Primary PLMD is idiopathic, meaning the cause is unknown and the condition appears on its own. 
  2. Secondary
    Secondary PLMD is triggered by a specific cause, such as iron deficiency/anemia, diabetes, over-caffeination, and other sleep disorders such as Restless Leg Syndrome (RLS), narcolepsy, REM sleep behavior disorder, or sleep apnea. It can also present as a side effect of certain medications, including anti-nausea, tricyclic antidepressants, and neuroleptics.  


How PLMD is diagnosed:

First, you will likely undergo a routine physical examination to rule out other causes, followed by a PSG in a sleep lab. 

6. You experience a strong, discomforting urge to move your legs at night

If your legs feel like they’re tingling, itching, aching, and/or burning when you’re trying to fall asleep, that’s a sign of Willis-Ekbom disease, known more commonly as Restless Leg Syndrome (RLS). It affects up to 1 in 10 people at some point during their life, with women twice as likely as men to develop symptoms (6) (particularly pregnant women, 1 out of 5 of whom will experience RLS during their last trimester). (7) Although generally worse at night, RLS can also flare up during inactive periods of the day—especially when in a confirmed space such as a movie theater or train.

Like PLMD, there are two main types of RLS:

  1. Primary
    Primary RLS is idiopathic, meaning the cause is unknown (and may be genetic). It typically begins prior to age 40 and is lifelong. 
  2. Secondary
    Secondary RLS is marked by a sudden onset of symptoms triggered by a specific cause, such as iron deficiency, diabetes, pregnancy, or rheumatoid arthritis.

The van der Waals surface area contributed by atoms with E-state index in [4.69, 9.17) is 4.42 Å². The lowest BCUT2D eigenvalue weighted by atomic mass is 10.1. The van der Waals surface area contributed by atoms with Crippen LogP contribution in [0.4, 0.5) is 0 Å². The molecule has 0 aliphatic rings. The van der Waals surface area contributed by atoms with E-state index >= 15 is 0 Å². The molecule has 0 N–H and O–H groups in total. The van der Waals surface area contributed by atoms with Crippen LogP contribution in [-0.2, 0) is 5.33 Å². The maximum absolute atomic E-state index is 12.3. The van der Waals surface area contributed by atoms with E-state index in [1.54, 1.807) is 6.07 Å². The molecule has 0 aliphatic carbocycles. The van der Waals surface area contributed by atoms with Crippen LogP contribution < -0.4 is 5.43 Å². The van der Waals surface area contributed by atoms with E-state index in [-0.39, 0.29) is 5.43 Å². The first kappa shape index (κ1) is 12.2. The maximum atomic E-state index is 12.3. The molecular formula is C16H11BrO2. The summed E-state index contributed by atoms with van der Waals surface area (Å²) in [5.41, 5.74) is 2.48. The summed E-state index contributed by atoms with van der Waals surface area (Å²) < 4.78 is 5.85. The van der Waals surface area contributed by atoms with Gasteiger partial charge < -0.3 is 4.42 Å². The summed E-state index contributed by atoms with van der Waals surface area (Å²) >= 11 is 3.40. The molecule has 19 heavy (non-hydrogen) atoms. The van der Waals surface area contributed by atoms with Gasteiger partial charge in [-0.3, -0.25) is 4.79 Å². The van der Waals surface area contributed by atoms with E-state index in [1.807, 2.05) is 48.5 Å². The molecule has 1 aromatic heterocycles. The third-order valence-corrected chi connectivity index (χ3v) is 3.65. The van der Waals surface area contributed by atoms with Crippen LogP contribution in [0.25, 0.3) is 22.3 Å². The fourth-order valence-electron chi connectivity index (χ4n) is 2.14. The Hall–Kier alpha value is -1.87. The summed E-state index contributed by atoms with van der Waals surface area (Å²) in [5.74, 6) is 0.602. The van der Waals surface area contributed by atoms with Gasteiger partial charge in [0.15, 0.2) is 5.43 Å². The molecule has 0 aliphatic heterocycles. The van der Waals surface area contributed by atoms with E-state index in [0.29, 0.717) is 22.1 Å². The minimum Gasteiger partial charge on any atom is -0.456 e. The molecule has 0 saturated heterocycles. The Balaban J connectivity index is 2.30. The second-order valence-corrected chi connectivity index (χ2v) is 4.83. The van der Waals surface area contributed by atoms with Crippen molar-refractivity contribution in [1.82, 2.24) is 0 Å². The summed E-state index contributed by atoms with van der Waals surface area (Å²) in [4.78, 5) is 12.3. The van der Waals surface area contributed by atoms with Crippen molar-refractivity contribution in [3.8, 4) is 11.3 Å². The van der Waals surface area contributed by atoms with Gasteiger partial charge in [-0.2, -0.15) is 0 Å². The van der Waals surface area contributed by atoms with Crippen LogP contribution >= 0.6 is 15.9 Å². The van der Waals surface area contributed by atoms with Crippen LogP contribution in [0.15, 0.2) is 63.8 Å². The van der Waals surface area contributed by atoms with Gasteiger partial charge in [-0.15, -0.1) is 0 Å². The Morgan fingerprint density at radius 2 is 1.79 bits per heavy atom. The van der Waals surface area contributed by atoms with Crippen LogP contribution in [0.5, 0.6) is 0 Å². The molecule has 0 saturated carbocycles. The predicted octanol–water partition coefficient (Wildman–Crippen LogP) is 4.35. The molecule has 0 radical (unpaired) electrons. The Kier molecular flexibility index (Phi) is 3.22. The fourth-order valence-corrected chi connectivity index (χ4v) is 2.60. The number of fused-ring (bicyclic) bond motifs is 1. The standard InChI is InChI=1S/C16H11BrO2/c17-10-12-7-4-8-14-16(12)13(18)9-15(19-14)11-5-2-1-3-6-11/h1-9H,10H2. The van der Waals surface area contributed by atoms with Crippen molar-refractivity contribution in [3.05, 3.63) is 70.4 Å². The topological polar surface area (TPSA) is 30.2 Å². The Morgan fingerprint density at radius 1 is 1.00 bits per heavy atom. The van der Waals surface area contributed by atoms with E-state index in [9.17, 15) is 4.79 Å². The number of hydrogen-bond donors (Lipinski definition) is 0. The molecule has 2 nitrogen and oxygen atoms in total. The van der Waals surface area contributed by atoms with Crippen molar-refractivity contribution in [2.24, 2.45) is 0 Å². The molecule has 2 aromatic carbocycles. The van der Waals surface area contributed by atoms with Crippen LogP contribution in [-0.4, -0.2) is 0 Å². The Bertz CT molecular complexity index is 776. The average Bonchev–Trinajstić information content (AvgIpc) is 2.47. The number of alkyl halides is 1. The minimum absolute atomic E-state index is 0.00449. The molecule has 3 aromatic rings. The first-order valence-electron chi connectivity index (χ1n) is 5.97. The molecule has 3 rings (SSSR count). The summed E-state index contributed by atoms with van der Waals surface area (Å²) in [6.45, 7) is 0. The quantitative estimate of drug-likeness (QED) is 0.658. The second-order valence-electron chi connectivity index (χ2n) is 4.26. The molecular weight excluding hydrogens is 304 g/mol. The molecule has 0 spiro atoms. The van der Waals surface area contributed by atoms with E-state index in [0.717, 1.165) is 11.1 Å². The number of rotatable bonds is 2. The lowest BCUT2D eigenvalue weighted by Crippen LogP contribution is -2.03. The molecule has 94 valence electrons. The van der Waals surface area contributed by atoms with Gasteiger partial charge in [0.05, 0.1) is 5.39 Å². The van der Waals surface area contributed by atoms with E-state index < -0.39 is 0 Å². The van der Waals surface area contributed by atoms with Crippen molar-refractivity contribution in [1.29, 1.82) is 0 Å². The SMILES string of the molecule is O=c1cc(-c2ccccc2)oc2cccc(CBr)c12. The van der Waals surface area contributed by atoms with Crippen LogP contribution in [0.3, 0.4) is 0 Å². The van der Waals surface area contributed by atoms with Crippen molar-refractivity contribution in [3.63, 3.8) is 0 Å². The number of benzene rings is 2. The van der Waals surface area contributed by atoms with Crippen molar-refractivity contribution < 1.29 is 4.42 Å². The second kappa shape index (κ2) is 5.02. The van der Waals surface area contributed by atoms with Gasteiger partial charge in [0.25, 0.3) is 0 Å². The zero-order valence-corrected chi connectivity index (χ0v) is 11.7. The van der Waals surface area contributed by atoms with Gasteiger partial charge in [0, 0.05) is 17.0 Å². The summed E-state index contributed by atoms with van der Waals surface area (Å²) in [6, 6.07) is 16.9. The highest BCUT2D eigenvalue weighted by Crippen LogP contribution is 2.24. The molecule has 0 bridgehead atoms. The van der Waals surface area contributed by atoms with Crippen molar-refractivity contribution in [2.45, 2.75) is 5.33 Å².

How RLS is diagnosed:

Note that RLS is easy to misdiagnose, so it’s important to consult an expert. Because the causes of RLS vary considerably, there isn’t one single diagnostic test. Primary care doctors can usually diagnose the condition based on your medical/family history, a physical examination, and bloodwork. If not, ask for a neurologist referral.

How to find a sleep specialist

Okay, you’ve decided to consult a sleep specialist to take charge of your sleep issues (and overall health). Now comes the tricky part...how to find one and what to look for?

  • How does a physician qualify as a sleep specialist?
    Like primary care physicians, physician specialists complete a residency (typically in internal medicine, neurology, psychiatry, or pediatrics); however, they then go on to a fellowship in sleep medicine and receive board certification from the American Board of Sleep Medicine. In your research, you may also come across the term “otolaryngologists.” This is the official term for ear, nose, and throat (ENT) doctors who can address causes of snoring and OSA and recommend effective oral appliances such as a CPAP machine.

  • Other types of sleep specialists
    In addition to physician sleep specialists, there are also sleep psychologists and other health care professionals specializing in behavioral and mental factors affecting sleep. Behavioral sleep medicine specialists often focus on treating insomnia and problems with sleep wake-rhythm disorders. They also work with sleep medicine physicians to help patients with medical treatments for various sleep disorders like CPAP therapy for OSA. Similar to physician sleep specialists, a behavioral sleep medicine professional must first be licensed as a healthcare professional (e.g. psychologist, social worker, nurse practitioner, etc). They must complete a period of specialized training such as an internship and/or fellowship and pass an exam to become board certified in Behavioral Sleep Medicine by the Board of Behavioral Sleep Medicine. 


In order to find an accredited sleep center, refer to the American Academy of Sleep Medicine’s database as well as the Society of Behavioral Sleep Medicine.

Interested in learning more about reasons you’re so tired even though it seems like you got enough sleep? Allison Siebern, PhD, CBSM weighs in.